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200 More Jobs To Be Cut Under Nassau County Deficit Reduction Plan

Hofstra Dean: These Are The Types Of Tough Decisions That Must Be Made
Pictured (left to right): Presiding Officer of the Nassau County Legislature Peter Schmitt; Nassau County Executive Ed Mangano; Nassau County Comptroller George Maragos (credit: Nassau County Executive’s Office)

Pictured (left to right): Presiding Officer of the Nassau County Legislature Peter Schmitt; Nassau County Executive Ed Mangano; Nassau County Comptroller George Maragos (credit: Nassau County Executive’s Office)

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MINEOLA, N.Y. (CBSNewYork) -- He’s vowing not to raise property taxes in the current political climate, but with sales taxes down, and revenues from red light cameras down, Nassau County Executive Ed Mangano still faces a staggering budget deficit.

One of the richest counties in America is now in a financial crisis, largely of its own doing, many Nassau taxpayers told CBS 2’s Jennifer McLogan on Monday.

“I think they should learn how to manage their money better,” one person said.

“We need to slim down on administration,” another added.

1010 WINS’ Carol D’Auria reports

Residents are now learning of additional controversial cutbacks and layoffs to further trim spending as Nassau grapples with an immediate $45 million shortfall.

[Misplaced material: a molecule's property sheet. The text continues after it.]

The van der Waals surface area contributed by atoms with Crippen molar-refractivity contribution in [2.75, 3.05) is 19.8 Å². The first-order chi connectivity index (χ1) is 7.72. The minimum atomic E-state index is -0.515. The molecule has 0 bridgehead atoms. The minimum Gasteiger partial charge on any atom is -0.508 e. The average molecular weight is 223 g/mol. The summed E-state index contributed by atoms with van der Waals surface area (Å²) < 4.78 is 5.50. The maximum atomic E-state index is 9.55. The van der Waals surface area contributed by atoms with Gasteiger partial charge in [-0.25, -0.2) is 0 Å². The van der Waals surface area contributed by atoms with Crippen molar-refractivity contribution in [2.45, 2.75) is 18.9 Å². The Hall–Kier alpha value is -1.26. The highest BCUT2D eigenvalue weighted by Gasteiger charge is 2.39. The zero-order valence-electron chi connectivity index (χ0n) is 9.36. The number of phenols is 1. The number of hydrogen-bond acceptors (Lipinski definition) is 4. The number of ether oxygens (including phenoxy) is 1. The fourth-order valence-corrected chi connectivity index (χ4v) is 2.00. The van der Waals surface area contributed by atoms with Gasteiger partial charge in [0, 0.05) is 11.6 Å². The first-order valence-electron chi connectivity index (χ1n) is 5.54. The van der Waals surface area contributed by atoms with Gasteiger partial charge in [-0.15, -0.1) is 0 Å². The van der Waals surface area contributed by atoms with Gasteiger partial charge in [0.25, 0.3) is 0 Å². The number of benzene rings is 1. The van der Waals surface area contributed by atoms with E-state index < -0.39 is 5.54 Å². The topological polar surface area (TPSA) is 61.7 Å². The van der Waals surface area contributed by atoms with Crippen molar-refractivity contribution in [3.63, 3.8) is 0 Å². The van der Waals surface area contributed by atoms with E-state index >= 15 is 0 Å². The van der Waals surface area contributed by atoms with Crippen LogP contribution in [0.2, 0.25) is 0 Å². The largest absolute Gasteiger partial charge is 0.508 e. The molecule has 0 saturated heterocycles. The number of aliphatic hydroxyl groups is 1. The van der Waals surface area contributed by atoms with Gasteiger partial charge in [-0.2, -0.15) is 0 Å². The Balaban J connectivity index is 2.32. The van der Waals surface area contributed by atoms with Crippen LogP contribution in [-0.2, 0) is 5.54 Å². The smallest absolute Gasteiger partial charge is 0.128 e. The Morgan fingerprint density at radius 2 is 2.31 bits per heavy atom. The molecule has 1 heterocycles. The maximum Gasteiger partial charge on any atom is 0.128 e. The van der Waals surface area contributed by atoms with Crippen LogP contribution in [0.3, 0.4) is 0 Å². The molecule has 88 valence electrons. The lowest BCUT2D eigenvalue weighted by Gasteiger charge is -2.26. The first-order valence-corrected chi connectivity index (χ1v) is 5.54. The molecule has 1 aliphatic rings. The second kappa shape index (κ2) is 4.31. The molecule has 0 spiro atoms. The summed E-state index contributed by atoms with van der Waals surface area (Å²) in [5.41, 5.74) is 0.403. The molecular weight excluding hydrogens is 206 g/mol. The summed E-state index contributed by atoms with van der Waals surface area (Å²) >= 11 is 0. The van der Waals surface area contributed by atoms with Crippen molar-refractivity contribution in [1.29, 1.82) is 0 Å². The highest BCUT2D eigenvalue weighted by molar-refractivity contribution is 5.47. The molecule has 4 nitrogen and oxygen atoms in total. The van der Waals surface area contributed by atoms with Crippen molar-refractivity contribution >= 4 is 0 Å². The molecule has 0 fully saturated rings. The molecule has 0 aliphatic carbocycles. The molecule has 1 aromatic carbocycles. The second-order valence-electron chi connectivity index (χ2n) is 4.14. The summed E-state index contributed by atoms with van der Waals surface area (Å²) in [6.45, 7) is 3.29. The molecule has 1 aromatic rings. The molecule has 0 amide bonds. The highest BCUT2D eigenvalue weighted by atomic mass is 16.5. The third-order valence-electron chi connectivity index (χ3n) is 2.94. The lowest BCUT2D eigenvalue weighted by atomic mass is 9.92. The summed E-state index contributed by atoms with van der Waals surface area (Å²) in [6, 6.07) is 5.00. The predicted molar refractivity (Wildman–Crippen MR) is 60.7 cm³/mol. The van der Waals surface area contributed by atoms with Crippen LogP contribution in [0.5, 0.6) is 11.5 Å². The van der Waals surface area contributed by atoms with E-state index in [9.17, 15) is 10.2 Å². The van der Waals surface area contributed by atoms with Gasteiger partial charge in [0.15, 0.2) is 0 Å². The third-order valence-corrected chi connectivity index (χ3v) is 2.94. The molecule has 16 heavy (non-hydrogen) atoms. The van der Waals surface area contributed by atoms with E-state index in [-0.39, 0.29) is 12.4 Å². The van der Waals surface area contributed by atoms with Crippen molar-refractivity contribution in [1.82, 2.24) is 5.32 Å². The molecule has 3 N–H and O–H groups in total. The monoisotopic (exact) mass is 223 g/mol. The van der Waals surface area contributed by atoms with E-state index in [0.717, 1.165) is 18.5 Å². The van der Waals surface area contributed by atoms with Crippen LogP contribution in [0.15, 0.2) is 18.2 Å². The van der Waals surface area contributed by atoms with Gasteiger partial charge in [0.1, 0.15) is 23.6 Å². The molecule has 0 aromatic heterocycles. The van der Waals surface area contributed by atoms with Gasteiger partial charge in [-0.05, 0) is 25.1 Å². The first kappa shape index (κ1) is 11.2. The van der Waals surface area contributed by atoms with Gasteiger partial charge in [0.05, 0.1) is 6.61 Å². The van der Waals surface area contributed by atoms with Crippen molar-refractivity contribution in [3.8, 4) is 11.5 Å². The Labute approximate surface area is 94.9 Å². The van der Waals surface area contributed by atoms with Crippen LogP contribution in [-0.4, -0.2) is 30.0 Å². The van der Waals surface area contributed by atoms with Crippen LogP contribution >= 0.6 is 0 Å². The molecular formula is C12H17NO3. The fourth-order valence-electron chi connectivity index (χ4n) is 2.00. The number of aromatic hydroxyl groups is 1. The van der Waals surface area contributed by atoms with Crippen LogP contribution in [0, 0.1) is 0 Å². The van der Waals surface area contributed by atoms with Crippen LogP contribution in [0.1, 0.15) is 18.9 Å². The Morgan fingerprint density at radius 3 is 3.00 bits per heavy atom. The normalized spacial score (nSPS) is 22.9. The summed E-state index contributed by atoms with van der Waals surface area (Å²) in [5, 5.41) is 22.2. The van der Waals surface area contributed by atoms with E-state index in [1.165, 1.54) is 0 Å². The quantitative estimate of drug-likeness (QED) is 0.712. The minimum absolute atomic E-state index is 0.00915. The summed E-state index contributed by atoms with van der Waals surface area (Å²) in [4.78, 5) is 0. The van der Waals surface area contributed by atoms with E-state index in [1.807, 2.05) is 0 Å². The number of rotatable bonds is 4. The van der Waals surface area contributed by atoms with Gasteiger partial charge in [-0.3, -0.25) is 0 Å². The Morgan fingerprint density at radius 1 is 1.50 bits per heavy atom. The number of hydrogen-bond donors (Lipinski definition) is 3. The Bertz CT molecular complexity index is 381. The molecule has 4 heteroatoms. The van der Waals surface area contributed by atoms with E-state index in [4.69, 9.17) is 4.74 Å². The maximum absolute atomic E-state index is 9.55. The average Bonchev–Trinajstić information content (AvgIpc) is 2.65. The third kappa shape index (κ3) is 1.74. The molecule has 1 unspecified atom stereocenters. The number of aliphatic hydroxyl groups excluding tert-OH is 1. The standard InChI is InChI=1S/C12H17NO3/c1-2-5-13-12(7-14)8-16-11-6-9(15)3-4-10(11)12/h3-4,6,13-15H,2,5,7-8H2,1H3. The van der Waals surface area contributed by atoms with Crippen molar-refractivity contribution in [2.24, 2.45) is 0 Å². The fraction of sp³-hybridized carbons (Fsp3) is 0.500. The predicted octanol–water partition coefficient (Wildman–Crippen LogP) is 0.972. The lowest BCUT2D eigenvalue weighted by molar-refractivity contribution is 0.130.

“We made some very painful choices to get us in balance here,” Mangano said.

Mangano has claimed he inherited a looming budget deficit of $400 million. He has already pink-slipped close to 400 workers, outsourced the county’s bus system and shut half of its police precincts.

On Monday, the county executive said property taxes will not be raised, but under the plan, 200 more jobs will be cut. However, 62 of those positions are early retirement and people leaving voluntarily, 1010 WINS’ Carol D’Auria reported.

WCBS 880’s Mike Xirinachs reports

Other cuts include slashing capital improvement projects, cancelling non-mandated contracts and eliminating some evening hours at the Department of Social Services and the Traffic and Parking Violations Agency, WCBS 880’s Mike Xirinachs reported.

When asked if he plans to raise some fees, Mangano said, “Yes, there will be some fee increases that come out of this process.”

They include those for swimming lessons, registration at county parks, helicopter Medevac transport, and false house and business alarms that are reported to the police department.

Richard Guardino, a dean of Hofstra’s University’s Breslin Business Center, told CBS 2’s McLogan that Nassau must rethink the future.

“[Mangano is] making these cuts very, very hard. People are going to be hurt, but over the long term, these are the kinds of structural changes that are necessary in the Nassau County budget,” Guardino said.

Some lawmakers admitted there’s no magic bullet. They said they must now agree how best to allocate the pain.

Some local economists think raising taxes, reining in labor costs, and requiring public employees to contribute to their health care plans are better solutions.

Please offer your thoughts in the comments section below. …